“The excitement around the group is driving a lot of merger-and-acquisition activity, which is being transacted at very, very high multiples, which are hard to understand,” he says.

There are better opportunities in other sectors, such as energy, materials, industrials and retail, Mr. Evans says.

Terry Sandven, chief equity strategist at U.S. Bank Wealth Management, remains bullish. The health-care sector is positioned to perform well relative to other sectors in the second half of 2014 and beyond, he says.

Looking for Growth

There was a rotation within the sector earlier this year, as investors shed stocks with stretched valuations and moved into more defensive shares, such as those of pharmaceutical and distribution companies, Mr. Sandven says. That pattern is likely to continue this year.

Since the selloff this spring, there has also been some rotation back into “growthier names,” particularly some biotech stocks, he says.

In the first quarter, Art Barry, co-portfolio manager of the $2.3 billion Loomis Sayles Value Fund, trimmed back the fund’s health-care winners, including Merck, and moved into pharmaceutical stocks that hadn’t done as well as others, such as Pfizer.

Health-care stocks are still trading at a discount to what Mr. Barry believes they are worth compared with other defensive stocks, such as those of utilities and telecom and consumer-staples companies.

Two broad health-care ETFs Morningstar likes are Vanguard Health Care and the Health Care Select Sector SPDR, which charge annual fees of 0.14% and 0.16%, respectively, or $14 and $16 per $10,000 invested. Both allocate to stocks according to their market capitalization and offer strong exposure to the sector, says Robert Goldsborough, a fund analyst at Morningstar.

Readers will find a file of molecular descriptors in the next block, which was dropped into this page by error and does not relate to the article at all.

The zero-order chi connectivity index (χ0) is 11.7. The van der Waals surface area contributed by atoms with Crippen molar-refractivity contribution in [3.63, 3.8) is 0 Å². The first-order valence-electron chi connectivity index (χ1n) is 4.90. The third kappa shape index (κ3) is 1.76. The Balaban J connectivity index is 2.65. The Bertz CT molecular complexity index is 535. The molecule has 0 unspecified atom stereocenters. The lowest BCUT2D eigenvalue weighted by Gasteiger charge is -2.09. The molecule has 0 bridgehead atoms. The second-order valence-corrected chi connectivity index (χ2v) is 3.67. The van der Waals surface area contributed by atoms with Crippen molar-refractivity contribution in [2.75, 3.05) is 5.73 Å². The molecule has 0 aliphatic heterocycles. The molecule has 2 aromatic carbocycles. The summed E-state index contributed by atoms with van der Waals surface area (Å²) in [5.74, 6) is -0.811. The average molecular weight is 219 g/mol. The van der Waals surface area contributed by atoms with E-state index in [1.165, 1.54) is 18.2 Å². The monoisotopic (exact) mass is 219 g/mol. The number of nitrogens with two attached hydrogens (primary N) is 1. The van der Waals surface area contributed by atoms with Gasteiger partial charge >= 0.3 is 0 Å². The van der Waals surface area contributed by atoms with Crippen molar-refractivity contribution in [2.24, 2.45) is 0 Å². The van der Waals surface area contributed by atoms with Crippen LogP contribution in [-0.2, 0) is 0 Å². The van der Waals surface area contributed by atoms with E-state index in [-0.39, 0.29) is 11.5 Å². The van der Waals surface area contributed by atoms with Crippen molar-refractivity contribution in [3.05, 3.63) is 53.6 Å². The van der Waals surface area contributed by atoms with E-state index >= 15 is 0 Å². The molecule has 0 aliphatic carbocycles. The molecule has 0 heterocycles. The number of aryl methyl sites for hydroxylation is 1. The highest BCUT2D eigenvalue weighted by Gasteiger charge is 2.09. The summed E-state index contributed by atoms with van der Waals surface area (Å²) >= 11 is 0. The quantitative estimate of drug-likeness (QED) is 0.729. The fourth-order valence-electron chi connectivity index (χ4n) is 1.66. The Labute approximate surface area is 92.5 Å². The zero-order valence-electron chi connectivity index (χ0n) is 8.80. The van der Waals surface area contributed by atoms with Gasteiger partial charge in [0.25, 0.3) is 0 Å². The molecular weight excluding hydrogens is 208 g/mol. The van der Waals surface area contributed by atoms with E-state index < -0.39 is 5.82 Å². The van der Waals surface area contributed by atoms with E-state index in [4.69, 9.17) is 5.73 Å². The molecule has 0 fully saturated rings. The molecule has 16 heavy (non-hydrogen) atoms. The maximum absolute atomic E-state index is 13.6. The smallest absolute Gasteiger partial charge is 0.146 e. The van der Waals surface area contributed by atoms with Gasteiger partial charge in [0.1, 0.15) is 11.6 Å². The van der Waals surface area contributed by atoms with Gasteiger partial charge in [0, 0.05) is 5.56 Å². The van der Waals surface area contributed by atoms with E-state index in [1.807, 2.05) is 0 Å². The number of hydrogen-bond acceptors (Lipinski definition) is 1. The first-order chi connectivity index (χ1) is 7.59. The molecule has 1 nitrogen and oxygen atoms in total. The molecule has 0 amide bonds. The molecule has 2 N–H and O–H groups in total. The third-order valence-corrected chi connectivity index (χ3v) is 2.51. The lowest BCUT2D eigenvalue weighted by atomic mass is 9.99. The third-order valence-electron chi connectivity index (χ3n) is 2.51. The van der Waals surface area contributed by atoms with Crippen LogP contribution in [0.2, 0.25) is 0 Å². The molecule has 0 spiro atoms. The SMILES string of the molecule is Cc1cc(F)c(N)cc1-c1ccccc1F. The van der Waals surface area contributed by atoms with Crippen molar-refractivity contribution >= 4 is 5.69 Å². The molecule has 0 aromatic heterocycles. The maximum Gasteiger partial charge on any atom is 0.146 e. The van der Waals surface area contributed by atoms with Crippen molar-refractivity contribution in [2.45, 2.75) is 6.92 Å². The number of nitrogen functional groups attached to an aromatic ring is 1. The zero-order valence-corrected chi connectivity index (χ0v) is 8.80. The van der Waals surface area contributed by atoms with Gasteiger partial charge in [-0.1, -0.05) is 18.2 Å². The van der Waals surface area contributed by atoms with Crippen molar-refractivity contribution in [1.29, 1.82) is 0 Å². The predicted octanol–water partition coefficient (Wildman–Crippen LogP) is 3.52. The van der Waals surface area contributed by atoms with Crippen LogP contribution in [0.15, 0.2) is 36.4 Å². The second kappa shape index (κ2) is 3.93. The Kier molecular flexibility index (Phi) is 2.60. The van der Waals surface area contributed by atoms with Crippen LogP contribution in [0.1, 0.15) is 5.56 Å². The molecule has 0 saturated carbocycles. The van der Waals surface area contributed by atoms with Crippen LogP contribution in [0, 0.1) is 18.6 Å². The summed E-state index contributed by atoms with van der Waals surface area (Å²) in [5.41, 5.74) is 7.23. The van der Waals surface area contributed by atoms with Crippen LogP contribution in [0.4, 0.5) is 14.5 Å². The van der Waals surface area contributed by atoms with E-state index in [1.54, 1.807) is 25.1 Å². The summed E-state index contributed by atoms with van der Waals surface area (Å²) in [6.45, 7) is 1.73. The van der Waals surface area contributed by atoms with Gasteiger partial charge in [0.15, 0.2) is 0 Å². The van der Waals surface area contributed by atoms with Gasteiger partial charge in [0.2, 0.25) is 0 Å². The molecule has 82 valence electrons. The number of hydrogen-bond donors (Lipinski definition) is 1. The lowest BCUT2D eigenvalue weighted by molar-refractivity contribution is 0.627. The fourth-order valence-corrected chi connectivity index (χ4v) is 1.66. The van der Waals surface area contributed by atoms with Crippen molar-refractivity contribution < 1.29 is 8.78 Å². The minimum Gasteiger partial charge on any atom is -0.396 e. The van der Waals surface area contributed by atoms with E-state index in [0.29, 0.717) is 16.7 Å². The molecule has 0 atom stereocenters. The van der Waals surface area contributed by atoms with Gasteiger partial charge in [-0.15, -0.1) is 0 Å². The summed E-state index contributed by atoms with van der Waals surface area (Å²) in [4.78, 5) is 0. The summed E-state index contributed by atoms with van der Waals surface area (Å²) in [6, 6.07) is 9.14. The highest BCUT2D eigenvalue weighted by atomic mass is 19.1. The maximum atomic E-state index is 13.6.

View the Wall Street Journal article.

The opinions voiced in this material are for general information only and are not intended to provide specific advice or recommendations for any individual. The mention of individual companies is for illustrative purposes and is not a recommendation to buy or sell. All performance referenced is historical and is no guarantee of future results. All indices are unmanaged and may not be invested into directly.

An investment in Exchange Traded Funds (ETF), structured as a mutual fund or unit investment trust, involves the risk of losing money and should be considered as part of an overall program, not a complete investment program. An investment in ETFs involves additional risks such as not diversified, price volatility, competitive industry pressure, international political and economic developments, possible trading halts, and index tracking errors.

Exchange Traded Funds concentrating in specific industries are subject to higher risks and volatility than those that invest more broadly.

International investing involves special risks such as currency fluctuation and political instability and may not be suitable for all investors. These risks are often heightened for investments in emerging markets.

Because of their narrow focus, sector investing will be subject to greater volatility than investing more broadly across many sectors and companies.